We have a tendency in education to search for immediate solutions to challenges, which often end up as partial solutions anyway. At a state and federal level, we’re in an election cycle where parties are promising more structural change such as smaller classes, more teachers, better buildings etc. I understand how appealing these are to … More What is the impact of teachers?
Michael Fullan is a name synonymous with leading whole of state/province educational reform. He started out as an academic and has become a prodigious writer and adviser to educational systems and governments around the world. In this episode of bluyonder voices, Michael explains why he loves solving complex educational problems and why the best learning … More Bluyonder voices podcast #7 – solving complex educational problems
This year, I’ve had the privilege of being able to speak at education conferences both here in Australia and abroad. These experiences give me the opportunity to share with other passionate educators my ideas about schools and learning. There are so many people thinking differently about learning. I come away from these events excited and … More The ‘how’ agenda
In response to the above question, the answer from most politicians is yes. In NSW for example, the politics of standards has led to the Board of Studies, Teaching and Educational Standards (BOSTES) being renamed and given greater powers. The newly announced NSW Education Standards Authority will be charged with ‘lifting’ school compliance and teacher quality in an effort to improve … More Can we raise teaching standards by imposing standards?
Michael Fullan has said that good practice often shapes theory not the converse. A theoretical understanding is necessary but theories don’t always translate into effective classroom practice. Theories don’t provide teachers with the ‘how to’ and although most teachers recognise the need to continually reflect on their practice in order to improve, there is an assumption that … More Good practice shapes theory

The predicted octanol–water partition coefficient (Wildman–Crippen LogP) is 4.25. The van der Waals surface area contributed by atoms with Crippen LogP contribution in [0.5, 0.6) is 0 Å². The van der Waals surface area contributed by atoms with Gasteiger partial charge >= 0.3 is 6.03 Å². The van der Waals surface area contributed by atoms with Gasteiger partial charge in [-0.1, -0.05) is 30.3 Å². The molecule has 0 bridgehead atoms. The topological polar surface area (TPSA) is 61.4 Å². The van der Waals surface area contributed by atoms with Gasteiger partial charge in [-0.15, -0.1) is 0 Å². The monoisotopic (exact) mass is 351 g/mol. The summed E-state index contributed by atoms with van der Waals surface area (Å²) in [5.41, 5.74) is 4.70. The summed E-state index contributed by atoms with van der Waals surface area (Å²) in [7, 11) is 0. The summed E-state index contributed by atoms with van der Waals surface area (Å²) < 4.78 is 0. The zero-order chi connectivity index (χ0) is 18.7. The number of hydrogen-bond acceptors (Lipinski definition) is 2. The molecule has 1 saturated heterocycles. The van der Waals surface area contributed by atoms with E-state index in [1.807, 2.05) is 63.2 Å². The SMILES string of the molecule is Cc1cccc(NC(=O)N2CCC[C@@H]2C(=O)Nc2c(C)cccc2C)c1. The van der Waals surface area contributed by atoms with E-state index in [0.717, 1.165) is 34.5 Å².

We live in societies where the culture of competition exists everywhere and it is no more evident than in education. Schooling has become big business and learning is competitive. At an international level, we rank education systems and encourage them to ‘beat the best’. At a local level, there is a growing demand for coaching and tutoring … More Collaborative competition
It is well documented that the success of Finland’s education system has been in part due to the autonomy granted to schools. The decision to trust teachers and the communities to make their own policy decisions has lead to increases in student achievement not to mention a rewarding working life for teachers. Autonomy needs to be understood … More The autonomy argument
The prophetic Steve Jobs said: It doesn’t make sense to hire smart people and then tell them what to do; we hire smart people so they can tell us what to do. What happens when we replace ‘smart people’ with ‘teachers’ is the recognition that we are still hiring teachers and largely telling them what to do. Unfortunately, this is the reality of the current … More It doesn’t make sense
On Monday night I had the pleasure of hearing Noel Pearson deliver the annual Bishop Manning lecture. Pearson is founder of the Cape York Institute for Policy and Leadership. In discussing the complexities and challenges facing indigenous communities, Pearson explained that he saw himself as a radical centralist – someone committed to left wing objectives through right … More The radical centre
Schooling will be out of business if we don’t ‘revamp’ schools. This was Michael Fullan’s reply to my question last week of whether he thought there was a growing gap between schooling and learning. Interestingly, Fullan doesn’t believe we need to start from scratch. Rather, he suggests looking at ways of extending the boundaries of schooling; making … More Better learners, better citizens